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Cala'n Porter Menorca

Welcome To Menorca Home Page

Cala'n Porter Tourist Attractions

The resort is famous throughout all of Menorca for the Cave and legend of Xoroi. He was a pirate who kidnapped a local girl and held her prisoner in the cave for 10 years. They had several children together before she was finally rescued after his footsteps in the snow gave away their hiding place. During the day the cave serves as a bar, however this then transforms into a disco from 11pm until dawn. Contact details for more information are:
Cova d'en Xoroi
Cala'n Porter
Telephone: +34 971 377 236
Fax: +34 971 352 708
Web site: www.covadenxoroi.com

As we mentioned very briefly on the general introduction page the highest point on Menorca is the 354m peak of Mount Toro, and this is clearly visible from most points on the island, including Cala'n Porter. A trip to the Sanctuary of the Mare de Deu del Toro is always included in most of the tour operators "see Menorca in a day" type island tours, as it usually offers exceptional views over the island, and in particular the north coast. Mount Toro is recognised as being the spiritual centre of Menorca, and legend has it that in 1288, a few months after Christianity was restored on the island, a group of monks found a statue of the Virgin with a small lit lamp in a cave here. The monks built a small chapel in her honour, which was then rebuilt in the 17th Century as the Sanctuary of the Mare de Deu del Toro that we see today. The Sanctuary is now the home to a small community of nuns from the Franciscan order, although it is also used by various other spiritual groups from the local community as a meeting place.

Despite what many people may think, fiestas on Menorca are not held purely for the benefit of tourists, and the origins of many can be traced way back to the 14th Century. To the local residents, the word "fiesta" automatically conjures up images of horses and their riders, dressed in mainly black and white and decorated with ribbons, embroidery and multi-coloured carnations, also the consumption of “Pomada”, the local fiesta drink, which is a combination of gin and lemon, and finally “Coca amb Xocolati”, which is a traditionally baked cake with a sweet chocolate drink to accompany it. A typical fiesta begins on the afternoon before the Saint's day with the horses and their riders meeting and parading through the streets before congregating at the church for Mass. In the evening there is often live music and traditional folk dancing, and then a magnificent firework display ends the celebrations at around midnight.

The Fiesta of Sant Llorenc takes place in nearby Alaior over first weekend after the 10th August each year, and usually begins with a procession from the hermitage of Binixems where the statue of Sant Llorenc is carried to Alaior. Along with a traditional mixture of parades through the town, sporting and musical events, that take place on the Sunday, the Monday is usually then given over to horse races through the town. Recognising that any event involving animals will always carry a degree of risk, the local council is keen that visitors to the town obey a few simple rules, which to most people are common sense anyway.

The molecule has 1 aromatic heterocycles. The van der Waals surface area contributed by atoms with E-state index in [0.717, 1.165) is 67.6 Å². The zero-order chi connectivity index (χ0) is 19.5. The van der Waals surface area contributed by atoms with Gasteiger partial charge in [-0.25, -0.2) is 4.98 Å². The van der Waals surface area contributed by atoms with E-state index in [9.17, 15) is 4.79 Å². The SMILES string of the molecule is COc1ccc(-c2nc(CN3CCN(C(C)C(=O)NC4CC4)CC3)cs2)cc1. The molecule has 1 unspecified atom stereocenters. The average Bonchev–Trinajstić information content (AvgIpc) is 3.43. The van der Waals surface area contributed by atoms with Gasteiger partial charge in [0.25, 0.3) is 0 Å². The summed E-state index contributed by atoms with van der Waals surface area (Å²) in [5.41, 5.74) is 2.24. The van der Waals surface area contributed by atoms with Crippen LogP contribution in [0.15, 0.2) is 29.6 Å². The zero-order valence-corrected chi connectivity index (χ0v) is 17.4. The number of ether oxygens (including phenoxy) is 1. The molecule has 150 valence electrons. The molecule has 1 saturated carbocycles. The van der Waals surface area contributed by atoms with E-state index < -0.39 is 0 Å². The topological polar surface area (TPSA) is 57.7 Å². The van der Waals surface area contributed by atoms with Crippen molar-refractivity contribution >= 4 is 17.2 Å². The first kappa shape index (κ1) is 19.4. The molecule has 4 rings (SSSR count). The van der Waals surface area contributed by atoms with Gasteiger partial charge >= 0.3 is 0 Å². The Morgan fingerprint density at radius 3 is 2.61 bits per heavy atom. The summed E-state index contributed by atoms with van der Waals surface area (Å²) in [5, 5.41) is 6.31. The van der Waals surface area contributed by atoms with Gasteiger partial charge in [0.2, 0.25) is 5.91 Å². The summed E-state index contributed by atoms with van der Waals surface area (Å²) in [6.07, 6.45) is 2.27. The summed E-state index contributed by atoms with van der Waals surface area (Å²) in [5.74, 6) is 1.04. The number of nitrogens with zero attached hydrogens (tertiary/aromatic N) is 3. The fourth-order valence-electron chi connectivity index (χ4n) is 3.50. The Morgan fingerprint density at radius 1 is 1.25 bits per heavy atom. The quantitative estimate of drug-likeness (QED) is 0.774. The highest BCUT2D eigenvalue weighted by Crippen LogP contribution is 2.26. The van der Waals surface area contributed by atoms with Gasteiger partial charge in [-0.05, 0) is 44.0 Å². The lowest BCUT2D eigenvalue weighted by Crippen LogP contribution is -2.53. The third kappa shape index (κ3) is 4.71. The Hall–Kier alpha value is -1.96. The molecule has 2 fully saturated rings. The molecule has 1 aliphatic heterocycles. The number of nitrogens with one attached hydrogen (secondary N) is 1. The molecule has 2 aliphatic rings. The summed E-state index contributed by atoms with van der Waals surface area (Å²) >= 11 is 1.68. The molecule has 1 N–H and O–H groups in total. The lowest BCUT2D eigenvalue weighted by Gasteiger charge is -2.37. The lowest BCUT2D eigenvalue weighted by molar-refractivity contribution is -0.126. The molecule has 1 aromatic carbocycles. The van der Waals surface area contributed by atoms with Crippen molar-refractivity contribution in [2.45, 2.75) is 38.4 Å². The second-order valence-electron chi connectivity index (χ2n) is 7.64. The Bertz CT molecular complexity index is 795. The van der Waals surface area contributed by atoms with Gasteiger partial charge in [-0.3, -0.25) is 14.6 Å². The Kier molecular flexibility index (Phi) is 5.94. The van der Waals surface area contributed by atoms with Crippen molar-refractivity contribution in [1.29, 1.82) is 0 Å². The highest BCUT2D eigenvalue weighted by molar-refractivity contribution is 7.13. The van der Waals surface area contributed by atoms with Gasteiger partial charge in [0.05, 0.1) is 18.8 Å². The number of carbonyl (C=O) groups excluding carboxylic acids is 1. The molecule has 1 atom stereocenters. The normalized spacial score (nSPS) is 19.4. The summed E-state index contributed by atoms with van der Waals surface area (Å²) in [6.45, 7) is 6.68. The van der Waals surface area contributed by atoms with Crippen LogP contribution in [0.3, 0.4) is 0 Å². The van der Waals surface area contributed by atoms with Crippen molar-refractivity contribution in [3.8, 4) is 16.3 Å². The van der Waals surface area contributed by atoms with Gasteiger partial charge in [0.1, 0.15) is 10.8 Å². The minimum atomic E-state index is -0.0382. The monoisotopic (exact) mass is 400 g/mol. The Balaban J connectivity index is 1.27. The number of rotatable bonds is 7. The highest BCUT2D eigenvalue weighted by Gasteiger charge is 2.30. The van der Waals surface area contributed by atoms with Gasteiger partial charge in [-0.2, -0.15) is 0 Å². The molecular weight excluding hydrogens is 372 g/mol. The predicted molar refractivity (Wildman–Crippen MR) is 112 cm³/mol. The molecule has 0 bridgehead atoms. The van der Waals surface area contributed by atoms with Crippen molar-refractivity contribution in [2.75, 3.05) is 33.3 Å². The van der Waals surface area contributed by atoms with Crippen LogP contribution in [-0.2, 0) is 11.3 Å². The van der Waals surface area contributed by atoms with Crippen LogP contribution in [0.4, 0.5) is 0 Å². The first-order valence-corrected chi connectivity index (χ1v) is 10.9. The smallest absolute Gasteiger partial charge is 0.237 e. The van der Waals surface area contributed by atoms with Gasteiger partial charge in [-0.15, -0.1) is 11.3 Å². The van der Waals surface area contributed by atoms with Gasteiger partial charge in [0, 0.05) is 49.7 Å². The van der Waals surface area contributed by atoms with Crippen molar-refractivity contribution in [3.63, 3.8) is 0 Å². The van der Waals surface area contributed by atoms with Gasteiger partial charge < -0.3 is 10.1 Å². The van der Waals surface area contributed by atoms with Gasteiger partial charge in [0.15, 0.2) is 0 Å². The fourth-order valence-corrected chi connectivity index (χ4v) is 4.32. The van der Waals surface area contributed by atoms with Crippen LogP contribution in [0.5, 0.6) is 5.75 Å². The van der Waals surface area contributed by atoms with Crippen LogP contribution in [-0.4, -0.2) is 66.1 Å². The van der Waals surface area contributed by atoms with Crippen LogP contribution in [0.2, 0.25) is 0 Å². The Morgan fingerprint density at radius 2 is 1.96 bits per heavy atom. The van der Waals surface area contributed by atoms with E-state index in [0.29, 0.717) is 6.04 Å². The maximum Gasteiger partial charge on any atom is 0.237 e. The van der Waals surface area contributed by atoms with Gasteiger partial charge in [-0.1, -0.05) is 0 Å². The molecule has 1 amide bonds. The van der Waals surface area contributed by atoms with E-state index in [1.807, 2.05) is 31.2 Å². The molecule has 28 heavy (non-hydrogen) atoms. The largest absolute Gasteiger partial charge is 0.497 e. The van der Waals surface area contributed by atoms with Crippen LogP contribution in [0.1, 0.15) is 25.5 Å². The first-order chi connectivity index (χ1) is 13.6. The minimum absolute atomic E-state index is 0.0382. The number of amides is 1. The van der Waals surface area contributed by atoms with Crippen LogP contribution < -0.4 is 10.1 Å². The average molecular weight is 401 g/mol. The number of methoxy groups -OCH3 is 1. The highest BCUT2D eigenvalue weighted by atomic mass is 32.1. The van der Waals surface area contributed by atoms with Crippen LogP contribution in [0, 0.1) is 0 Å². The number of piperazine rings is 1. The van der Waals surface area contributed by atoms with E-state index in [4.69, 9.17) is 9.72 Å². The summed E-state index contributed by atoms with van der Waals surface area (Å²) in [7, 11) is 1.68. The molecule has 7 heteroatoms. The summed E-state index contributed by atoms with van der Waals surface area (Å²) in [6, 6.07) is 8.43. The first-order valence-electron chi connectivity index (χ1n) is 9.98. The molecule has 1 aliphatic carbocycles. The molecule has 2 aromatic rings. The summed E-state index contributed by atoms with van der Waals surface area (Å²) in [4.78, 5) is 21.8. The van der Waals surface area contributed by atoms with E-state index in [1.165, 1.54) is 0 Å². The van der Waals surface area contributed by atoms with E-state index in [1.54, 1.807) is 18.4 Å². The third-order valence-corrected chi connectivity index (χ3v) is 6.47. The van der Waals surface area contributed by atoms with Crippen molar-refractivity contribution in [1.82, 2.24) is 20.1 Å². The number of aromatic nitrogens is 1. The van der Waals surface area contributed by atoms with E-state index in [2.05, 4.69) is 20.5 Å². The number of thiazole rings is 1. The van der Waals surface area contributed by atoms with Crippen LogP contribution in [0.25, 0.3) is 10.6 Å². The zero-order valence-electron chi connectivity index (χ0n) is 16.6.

- Do be careful during the equestrian displays as they can be dangerous.
- Please respect horses and horsemen. Do not bother them or hurt them in any way.
- The reins of the horses must not be touched or pulled on.
- The adornments on horses must not be pulled or tampered with.
- Please drink in moderation.
- Do not go into crowded areas with small children.
- Avoid fights! It's a joyous occasion!

The Fiesta of Sant Llorenc is not the only event in the Alaior cultural calendar. Earlier in the year, commencing on the Thursday immediately after Ash Wednesday, through to the following Tuesday, which is also known as Carnival Tuesday, sees the Alaior Carnival. The event centres around a local man called Bernat Figuerola, who according to local legend, was a cobbler who left the town to seek his fortune in America.

If you miss the Fiesta of Sant Llorenc in Alaior, a slightly smaller event also takes place in the village of Sant Climent during the 3rd weekend of August each year. As with all fiestas throughout all of the Balearic Islands there's always a colourful parade through the town, and a host of sporting and musical events that get the whole community involved in.

The economy of Menorca is not purely reliant upon the tourist industry, and the island does still have a significant income from its agriculture heritage. Certainly worth a mention is the Alaior Country Fair which is held during March. This is recognised as being one of Menorcas most important livestock fairs, although over the years it has also developed a more commercial theme. Nevertheless, there's still always exhibitions of livestock, local handicrafts, along with displays of industrial and agricultural machinery.

Certainly well worth a mention, is the Menorca a Cavall riding school, which is located at Santa Rita which is between Es Mercadal and Ferreries. Although certainly not being an equestrian expert, the horses all looked to be both well fed and well treated. It's also worth noting that during the summer the attraction is very popular and advanced booking is essential. Contact details are:
Menorca a Cavall Riding School
Santa Rita
Telephone: +34 971 374 637
Web site: www.menorcaacavall.com

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This website was launched on 1 May 2002

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